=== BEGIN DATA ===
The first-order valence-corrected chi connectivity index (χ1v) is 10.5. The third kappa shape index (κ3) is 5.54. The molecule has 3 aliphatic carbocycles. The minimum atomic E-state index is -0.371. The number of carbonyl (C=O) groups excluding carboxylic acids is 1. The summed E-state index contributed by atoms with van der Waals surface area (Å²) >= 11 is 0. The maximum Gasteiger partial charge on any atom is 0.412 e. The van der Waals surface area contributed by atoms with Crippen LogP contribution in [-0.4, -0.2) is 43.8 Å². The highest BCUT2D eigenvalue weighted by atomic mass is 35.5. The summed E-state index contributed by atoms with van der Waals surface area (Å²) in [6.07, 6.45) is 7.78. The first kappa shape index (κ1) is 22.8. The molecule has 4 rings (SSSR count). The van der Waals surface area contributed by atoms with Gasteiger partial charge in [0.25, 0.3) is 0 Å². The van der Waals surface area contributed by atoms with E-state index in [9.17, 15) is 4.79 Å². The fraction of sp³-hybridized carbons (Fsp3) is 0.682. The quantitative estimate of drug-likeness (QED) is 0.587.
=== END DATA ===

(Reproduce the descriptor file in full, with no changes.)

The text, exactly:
The first-order valence-corrected chi connectivity index (χ1v) is 10.5. The third kappa shape index (κ3) is 5.54. The molecule has 3 aliphatic carbocycles. The minimum atomic E-state index is -0.371. The number of carbonyl (C=O) groups excluding carboxylic acids is 1. The summed E-state index contributed by atoms with van der Waals surface area (Å²) >= 11 is 0. The maximum Gasteiger partial charge on any atom is 0.412 e. The van der Waals surface area contributed by atoms with Crippen LogP contribution in [-0.4, -0.2) is 43.8 Å². The highest BCUT2D eigenvalue weighted by atomic mass is 35.5. The summed E-state index contributed by atoms with van der Waals surface area (Å²) in [6.07, 6.45) is 7.78. The first kappa shape index (κ1) is 22.8. The molecule has 4 rings (SSSR count). The van der Waals surface area contributed by atoms with Gasteiger partial charge in [0.25, 0.3) is 0 Å². The van der Waals surface area contributed by atoms with E-state index in [9.17, 15) is 4.79 Å². The fraction of sp³-hybridized carbons (Fsp3) is 0.682. The quantitative estimate of drug-likeness (QED) is 0.587.